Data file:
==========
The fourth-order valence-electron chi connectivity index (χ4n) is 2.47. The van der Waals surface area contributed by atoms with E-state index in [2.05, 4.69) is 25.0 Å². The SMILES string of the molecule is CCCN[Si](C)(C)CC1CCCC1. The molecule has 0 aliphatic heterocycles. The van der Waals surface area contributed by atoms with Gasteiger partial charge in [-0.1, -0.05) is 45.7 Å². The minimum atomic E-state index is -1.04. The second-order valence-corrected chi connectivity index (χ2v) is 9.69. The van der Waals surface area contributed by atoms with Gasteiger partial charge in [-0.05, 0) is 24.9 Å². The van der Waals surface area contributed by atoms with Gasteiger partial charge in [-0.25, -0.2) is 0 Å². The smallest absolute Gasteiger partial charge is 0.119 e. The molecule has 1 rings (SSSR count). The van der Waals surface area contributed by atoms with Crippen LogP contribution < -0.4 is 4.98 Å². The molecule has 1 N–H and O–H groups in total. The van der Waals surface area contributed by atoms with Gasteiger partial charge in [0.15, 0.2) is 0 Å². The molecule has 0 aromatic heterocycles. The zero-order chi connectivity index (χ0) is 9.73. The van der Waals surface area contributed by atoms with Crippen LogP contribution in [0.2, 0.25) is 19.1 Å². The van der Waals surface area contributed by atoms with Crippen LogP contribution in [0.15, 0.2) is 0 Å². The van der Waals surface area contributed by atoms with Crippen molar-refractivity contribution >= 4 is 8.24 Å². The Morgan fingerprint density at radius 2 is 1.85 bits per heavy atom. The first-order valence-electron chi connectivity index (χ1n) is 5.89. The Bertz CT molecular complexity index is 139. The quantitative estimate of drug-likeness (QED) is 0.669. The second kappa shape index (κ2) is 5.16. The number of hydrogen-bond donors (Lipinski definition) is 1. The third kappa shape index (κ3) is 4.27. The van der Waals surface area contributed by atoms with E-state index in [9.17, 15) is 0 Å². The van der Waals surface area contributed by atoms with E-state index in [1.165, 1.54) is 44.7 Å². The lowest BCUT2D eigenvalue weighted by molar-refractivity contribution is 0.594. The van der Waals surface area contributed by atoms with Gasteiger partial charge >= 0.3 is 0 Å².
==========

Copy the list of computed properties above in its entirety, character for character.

The fourth-order valence-electron chi connectivity index (χ4n) is 2.47. The van der Waals surface area contributed by atoms with E-state index in [2.05, 4.69) is 25.0 Å². The SMILES string of the molecule is CCCN[Si](C)(C)CC1CCCC1. The molecule has 0 aliphatic heterocycles. The van der Waals surface area contributed by atoms with Gasteiger partial charge in [-0.1, -0.05) is 45.7 Å². The minimum atomic E-state index is -1.04. The second-order valence-corrected chi connectivity index (χ2v) is 9.69. The van der Waals surface area contributed by atoms with Gasteiger partial charge in [-0.05, 0) is 24.9 Å². The van der Waals surface area contributed by atoms with Gasteiger partial charge in [-0.25, -0.2) is 0 Å². The smallest absolute Gasteiger partial charge is 0.119 e. The molecule has 1 rings (SSSR count). The van der Waals surface area contributed by atoms with Crippen LogP contribution < -0.4 is 4.98 Å². The molecule has 1 N–H and O–H groups in total. The van der Waals surface area contributed by atoms with Gasteiger partial charge in [0.15, 0.2) is 0 Å². The molecule has 0 aromatic heterocycles. The zero-order chi connectivity index (χ0) is 9.73. The van der Waals surface area contributed by atoms with Crippen LogP contribution in [0.2, 0.25) is 19.1 Å². The van der Waals surface area contributed by atoms with Crippen LogP contribution in [0.15, 0.2) is 0 Å². The van der Waals surface area contributed by atoms with Crippen molar-refractivity contribution >= 4 is 8.24 Å². The Morgan fingerprint density at radius 2 is 1.85 bits per heavy atom. The first-order valence-electron chi connectivity index (χ1n) is 5.89. The Bertz CT molecular complexity index is 139. The quantitative estimate of drug-likeness (QED) is 0.669. The second kappa shape index (κ2) is 5.16. The number of hydrogen-bond donors (Lipinski definition) is 1. The third kappa shape index (κ3) is 4.27. The van der Waals surface area contributed by atoms with E-state index in [9.17, 15) is 0 Å². The van der Waals surface area contributed by atoms with E-state index in [1.165, 1.54) is 44.7 Å². The lowest BCUT2D eigenvalue weighted by molar-refractivity contribution is 0.594. The van der Waals surface area contributed by atoms with Gasteiger partial charge >= 0.3 is 0 Å².